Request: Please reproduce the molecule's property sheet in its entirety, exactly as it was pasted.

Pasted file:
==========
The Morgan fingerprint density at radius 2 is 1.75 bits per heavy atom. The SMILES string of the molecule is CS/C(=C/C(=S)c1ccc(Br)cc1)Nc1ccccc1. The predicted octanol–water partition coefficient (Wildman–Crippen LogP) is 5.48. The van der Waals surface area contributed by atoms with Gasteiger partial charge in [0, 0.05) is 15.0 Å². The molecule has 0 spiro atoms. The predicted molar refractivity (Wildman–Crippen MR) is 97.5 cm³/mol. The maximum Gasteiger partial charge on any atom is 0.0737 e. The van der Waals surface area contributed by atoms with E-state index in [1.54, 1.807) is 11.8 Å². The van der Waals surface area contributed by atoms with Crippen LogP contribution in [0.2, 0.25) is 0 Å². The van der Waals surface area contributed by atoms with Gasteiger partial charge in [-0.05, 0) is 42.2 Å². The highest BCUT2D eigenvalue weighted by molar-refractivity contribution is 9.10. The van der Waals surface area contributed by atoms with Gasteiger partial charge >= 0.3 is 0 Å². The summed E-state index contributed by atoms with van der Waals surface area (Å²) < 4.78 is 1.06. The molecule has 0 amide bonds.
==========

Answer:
The Morgan fingerprint density at radius 2 is 1.75 bits per heavy atom. The SMILES string of the molecule is CS/C(=C/C(=S)c1ccc(Br)cc1)Nc1ccccc1. The predicted octanol–water partition coefficient (Wildman–Crippen LogP) is 5.48. The van der Waals surface area contributed by atoms with Gasteiger partial charge in [0, 0.05) is 15.0 Å². The molecule has 0 spiro atoms. The predicted molar refractivity (Wildman–Crippen MR) is 97.5 cm³/mol. The maximum Gasteiger partial charge on any atom is 0.0737 e. The van der Waals surface area contributed by atoms with E-state index in [1.54, 1.807) is 11.8 Å². The van der Waals surface area contributed by atoms with Crippen LogP contribution in [0.2, 0.25) is 0 Å². The van der Waals surface area contributed by atoms with Gasteiger partial charge in [-0.05, 0) is 42.2 Å². The highest BCUT2D eigenvalue weighted by molar-refractivity contribution is 9.10. The van der Waals surface area contributed by atoms with Gasteiger partial charge >= 0.3 is 0 Å². The summed E-state index contributed by atoms with van der Waals surface area (Å²) < 4.78 is 1.06. The molecule has 0 amide bonds.